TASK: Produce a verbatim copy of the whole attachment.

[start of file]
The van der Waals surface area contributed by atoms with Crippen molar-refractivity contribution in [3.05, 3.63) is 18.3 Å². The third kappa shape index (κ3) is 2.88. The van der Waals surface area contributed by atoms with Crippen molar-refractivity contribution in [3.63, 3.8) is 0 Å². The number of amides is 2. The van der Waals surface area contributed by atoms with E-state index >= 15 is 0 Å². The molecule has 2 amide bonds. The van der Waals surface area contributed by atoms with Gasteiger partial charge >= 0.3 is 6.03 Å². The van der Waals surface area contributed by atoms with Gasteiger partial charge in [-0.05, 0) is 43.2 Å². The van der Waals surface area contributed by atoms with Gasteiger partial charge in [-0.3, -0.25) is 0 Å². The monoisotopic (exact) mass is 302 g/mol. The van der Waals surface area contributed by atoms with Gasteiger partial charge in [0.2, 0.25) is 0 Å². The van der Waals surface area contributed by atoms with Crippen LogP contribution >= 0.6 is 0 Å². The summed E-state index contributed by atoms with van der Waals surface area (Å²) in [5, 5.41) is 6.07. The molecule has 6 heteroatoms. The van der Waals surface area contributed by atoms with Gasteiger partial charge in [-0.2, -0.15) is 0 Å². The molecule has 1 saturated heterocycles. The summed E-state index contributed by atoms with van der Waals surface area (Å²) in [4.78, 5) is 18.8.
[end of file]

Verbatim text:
The van der Waals surface area contributed by atoms with Crippen molar-refractivity contribution in [3.05, 3.63) is 18.3 Å². The third kappa shape index (κ3) is 2.88. The van der Waals surface area contributed by atoms with Crippen molar-refractivity contribution in [3.63, 3.8) is 0 Å². The number of amides is 2. The van der Waals surface area contributed by atoms with E-state index >= 15 is 0 Å². The molecule has 2 amide bonds. The van der Waals surface area contributed by atoms with Gasteiger partial charge >= 0.3 is 6.03 Å². The van der Waals surface area contributed by atoms with Gasteiger partial charge in [-0.05, 0) is 43.2 Å². The van der Waals surface area contributed by atoms with Gasteiger partial charge in [-0.3, -0.25) is 0 Å². The monoisotopic (exact) mass is 302 g/mol. The van der Waals surface area contributed by atoms with Gasteiger partial charge in [0.2, 0.25) is 0 Å². The van der Waals surface area contributed by atoms with Crippen LogP contribution >= 0.6 is 0 Å². The summed E-state index contributed by atoms with van der Waals surface area (Å²) in [5, 5.41) is 6.07. The molecule has 6 heteroatoms. The van der Waals surface area contributed by atoms with Gasteiger partial charge in [-0.2, -0.15) is 0 Å². The molecule has 1 saturated heterocycles. The summed E-state index contributed by atoms with van der Waals surface area (Å²) in [4.78, 5) is 18.8.